German football has structural racism problem, expert says

German football has structural racism problem, expert says
German football has structural racism problem, expert says

Africa-Press – Lesotho. – Racist insults against Black footballers only ‘tip of the iceberg,’ racist stereotypes against migrants more widespread than what can be observed
– Majority of management positions in sports are still held by white people, Ronny Blaschke tells Anadolu

A new survey on German football and racism has sparked an intense debate in the country ahead of the Euro 2024 Championship.

In a representative poll by public broadcaster ARD, 21% of Germans said they prefer to see more players with white skin on the national football team.

Nearly 17% said they regret that the national team’s current captain is a player with Turkish roots.

Ronny Blaschke, a renowned expert on German football, said the outcome of the survey was not surprising, as racism in football has long been a serious problem, and was further exacerbated by the rise of the anti-immigrant far-right AfD party.

“This result does not really surprise me, because I researched for almost 20 years, and we do have open racism in football for decades,” Blaschke said in an exclusive interview with Anadolu.

“We had a very, very violent, brutal racism in the in the 80s, in the 90s, when players were attacked, and we had Nazi fans in the stands, so racism is a part of German football history,” he said.

Despite various campaigns by the German football federation and civil society organizations in recent years, racism among fans, and racist incidents in stadiums have not disappeared, Blaschke noted.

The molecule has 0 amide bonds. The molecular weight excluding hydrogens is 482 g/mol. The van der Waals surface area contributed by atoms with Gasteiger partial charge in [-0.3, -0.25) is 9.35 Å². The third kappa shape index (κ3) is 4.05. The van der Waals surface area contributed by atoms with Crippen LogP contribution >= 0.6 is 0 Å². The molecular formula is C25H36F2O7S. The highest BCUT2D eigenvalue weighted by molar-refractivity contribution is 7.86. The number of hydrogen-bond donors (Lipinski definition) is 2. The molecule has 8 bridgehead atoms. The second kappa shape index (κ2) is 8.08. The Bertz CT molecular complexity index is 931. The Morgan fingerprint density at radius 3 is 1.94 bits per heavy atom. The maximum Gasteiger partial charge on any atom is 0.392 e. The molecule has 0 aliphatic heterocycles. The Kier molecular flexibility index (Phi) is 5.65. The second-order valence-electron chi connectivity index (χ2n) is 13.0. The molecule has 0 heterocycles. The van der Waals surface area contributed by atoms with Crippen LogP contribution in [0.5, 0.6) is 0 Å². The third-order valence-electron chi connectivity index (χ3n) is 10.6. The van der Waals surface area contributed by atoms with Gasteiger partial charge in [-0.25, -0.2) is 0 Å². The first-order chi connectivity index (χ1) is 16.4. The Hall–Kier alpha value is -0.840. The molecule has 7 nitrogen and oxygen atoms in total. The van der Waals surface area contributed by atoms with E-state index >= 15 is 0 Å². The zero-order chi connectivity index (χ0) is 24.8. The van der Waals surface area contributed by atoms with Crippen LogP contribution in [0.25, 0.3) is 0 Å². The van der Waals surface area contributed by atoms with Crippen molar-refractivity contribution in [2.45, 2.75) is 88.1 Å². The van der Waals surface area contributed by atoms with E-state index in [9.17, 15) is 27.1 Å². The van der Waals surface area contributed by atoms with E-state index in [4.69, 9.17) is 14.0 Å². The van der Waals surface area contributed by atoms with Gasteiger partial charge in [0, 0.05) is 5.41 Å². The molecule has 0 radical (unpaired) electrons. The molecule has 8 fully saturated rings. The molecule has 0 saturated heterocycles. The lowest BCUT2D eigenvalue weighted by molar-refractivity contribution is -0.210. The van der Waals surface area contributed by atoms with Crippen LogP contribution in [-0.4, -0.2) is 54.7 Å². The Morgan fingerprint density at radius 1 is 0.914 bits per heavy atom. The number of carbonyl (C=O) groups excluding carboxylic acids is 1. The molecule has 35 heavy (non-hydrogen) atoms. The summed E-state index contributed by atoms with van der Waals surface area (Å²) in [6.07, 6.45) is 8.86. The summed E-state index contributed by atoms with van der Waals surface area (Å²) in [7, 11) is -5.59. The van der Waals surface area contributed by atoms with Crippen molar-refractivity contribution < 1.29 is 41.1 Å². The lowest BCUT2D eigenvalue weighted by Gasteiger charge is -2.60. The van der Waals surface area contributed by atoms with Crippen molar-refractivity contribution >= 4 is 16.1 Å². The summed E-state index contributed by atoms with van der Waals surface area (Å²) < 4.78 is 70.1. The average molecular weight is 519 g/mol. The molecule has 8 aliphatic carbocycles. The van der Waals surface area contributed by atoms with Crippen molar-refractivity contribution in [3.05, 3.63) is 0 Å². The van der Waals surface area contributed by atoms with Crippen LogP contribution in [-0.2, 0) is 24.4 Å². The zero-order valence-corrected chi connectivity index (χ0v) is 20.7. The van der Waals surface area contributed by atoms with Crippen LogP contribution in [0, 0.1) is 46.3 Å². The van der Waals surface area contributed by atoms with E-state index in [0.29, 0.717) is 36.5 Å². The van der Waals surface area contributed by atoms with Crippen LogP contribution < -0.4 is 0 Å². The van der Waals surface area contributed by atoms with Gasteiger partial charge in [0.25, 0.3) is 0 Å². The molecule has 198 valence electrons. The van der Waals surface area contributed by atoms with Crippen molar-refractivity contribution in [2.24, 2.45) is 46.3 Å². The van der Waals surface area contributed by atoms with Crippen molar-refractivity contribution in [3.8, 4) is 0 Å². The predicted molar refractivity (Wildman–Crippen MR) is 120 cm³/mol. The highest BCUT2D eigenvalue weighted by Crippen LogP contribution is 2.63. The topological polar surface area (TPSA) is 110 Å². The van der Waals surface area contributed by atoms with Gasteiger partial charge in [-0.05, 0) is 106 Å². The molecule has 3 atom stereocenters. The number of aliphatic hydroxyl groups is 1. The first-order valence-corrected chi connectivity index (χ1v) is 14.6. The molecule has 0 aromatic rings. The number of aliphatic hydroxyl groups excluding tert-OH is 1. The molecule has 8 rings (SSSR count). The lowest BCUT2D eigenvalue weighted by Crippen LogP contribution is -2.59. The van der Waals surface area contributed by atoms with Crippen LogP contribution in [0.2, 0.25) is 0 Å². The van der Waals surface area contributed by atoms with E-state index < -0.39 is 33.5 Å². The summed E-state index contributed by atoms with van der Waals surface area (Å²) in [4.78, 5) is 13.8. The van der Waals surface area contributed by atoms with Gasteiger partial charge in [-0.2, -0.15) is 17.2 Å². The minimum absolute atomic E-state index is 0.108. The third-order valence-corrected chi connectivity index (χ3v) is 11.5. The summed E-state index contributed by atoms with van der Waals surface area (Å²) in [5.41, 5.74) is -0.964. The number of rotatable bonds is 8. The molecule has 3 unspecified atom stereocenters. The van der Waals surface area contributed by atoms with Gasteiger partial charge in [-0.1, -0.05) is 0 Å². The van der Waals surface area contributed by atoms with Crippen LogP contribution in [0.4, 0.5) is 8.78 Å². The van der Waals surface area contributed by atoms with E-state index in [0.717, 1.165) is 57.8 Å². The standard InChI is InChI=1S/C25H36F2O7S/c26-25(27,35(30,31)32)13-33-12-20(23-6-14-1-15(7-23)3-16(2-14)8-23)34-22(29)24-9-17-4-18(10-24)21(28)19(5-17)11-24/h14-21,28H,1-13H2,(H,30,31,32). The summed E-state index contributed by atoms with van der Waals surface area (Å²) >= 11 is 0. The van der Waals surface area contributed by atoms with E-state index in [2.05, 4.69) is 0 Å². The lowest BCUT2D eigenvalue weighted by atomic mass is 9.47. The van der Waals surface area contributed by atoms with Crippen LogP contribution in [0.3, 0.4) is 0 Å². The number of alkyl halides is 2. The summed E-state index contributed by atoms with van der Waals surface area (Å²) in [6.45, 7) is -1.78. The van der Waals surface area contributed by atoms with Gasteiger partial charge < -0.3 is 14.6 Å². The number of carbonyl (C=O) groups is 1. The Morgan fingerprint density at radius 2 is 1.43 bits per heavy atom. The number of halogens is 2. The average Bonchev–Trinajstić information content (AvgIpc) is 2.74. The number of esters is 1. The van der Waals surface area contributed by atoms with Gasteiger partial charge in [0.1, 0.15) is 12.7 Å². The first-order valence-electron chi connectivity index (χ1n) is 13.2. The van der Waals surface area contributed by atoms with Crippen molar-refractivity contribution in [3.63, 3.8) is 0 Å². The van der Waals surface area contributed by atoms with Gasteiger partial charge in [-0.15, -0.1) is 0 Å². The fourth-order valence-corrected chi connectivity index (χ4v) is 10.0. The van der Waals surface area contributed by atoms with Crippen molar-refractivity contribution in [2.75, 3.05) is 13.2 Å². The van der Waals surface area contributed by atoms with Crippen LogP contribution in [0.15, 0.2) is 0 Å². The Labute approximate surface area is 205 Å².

“There are always fan groups battling each other, they want to provoke each other, their teams. There is a thinking of ‘this is your enemy’. And sometimes people use racist stereotypes to provoke their fan groups, and this is another problem,” he added.

Racism has become everyday reality

According to a survey by football app FanQ, racism has become an everyday reality in recent years for many amateur and professional players in Germany.

Among some 2,000 respondents, more than half of them stated that they feel racism is very present in both amateur (51%) and professional football (58%).

Football expert Ronny Blaschke said racist insults against Black footballers were only the ‘tip of the iceberg,’ and racist stereotypes against migrants were more widespread than what can be observed.

He pointed out that migrants were often disadvantaged during their education and work careers due to structural racism, and this has also been the case for migrant football players during their professional careers.

“I heard from so many Black or Turkish youngsters football players, that they were seen as athletes, (they were told) you can go to football, if you don’t get the exam in school it doesn’t matter. But why are these people not seen as (future) directors, or lawyers, or successful managers?” Blaschke said.

“Why is the board of the German Football Federation or the German Football League almost completely white? Because the decision makers, they are recruiting people that are similar to them,” he continued.

“We have a team captain now with Turkish roots, but we don’t have any Black coaches, we don’t have any referees, any managers any sports journalists that have an international biography. So the pitch is diverse, but the leading positions are not, and this is another structural problem,” he stressed.

Germany’s current national team has nine players with migration backgrounds, including captain Ilkay Gundogan, defenders Jonathan Tah and Waldemar Anton, midfielder Jamal Musiala, and striker Deniz Undav.

The country will host Europe’s biggest football tournament, the UEFA Euro 2024 Championship, in June and July. The tournament will kick off in Munich with Germany’s game against Scotland on June 14. The final will be held at Berlin’s Olympiastadion on July 14.

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